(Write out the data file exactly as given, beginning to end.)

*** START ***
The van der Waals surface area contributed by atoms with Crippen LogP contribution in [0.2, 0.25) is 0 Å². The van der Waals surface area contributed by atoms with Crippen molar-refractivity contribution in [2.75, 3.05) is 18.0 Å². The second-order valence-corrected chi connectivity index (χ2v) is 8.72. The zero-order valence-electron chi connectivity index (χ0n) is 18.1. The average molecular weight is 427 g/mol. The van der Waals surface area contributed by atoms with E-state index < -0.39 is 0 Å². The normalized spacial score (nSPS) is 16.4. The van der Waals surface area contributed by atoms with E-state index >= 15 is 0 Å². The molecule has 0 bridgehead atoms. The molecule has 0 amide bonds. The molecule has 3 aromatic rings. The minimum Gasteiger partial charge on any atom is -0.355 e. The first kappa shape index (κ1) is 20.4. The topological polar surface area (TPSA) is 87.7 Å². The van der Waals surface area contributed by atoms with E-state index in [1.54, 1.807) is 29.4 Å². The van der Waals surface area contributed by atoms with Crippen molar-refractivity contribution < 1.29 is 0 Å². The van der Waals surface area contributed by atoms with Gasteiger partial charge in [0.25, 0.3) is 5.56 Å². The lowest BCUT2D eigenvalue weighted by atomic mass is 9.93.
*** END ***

The van der Waals surface area contributed by atoms with Crippen LogP contribution in [0.2, 0.25) is 0 Å². The van der Waals surface area contributed by atoms with Crippen molar-refractivity contribution in [2.75, 3.05) is 18.0 Å². The second-order valence-corrected chi connectivity index (χ2v) is 8.72. The zero-order valence-electron chi connectivity index (χ0n) is 18.1. The average molecular weight is 427 g/mol. The van der Waals surface area contributed by atoms with E-state index < -0.39 is 0 Å². The normalized spacial score (nSPS) is 16.4. The van der Waals surface area contributed by atoms with E-state index >= 15 is 0 Å². The molecule has 0 bridgehead atoms. The molecule has 0 amide bonds. The molecule has 3 aromatic rings. The minimum Gasteiger partial charge on any atom is -0.355 e. The first kappa shape index (κ1) is 20.4. The topological polar surface area (TPSA) is 87.7 Å². The van der Waals surface area contributed by atoms with E-state index in [1.54, 1.807) is 29.4 Å². The van der Waals surface area contributed by atoms with Crippen molar-refractivity contribution < 1.29 is 0 Å². The van der Waals surface area contributed by atoms with Gasteiger partial charge in [0.25, 0.3) is 5.56 Å². The lowest BCUT2D eigenvalue weighted by atomic mass is 9.93.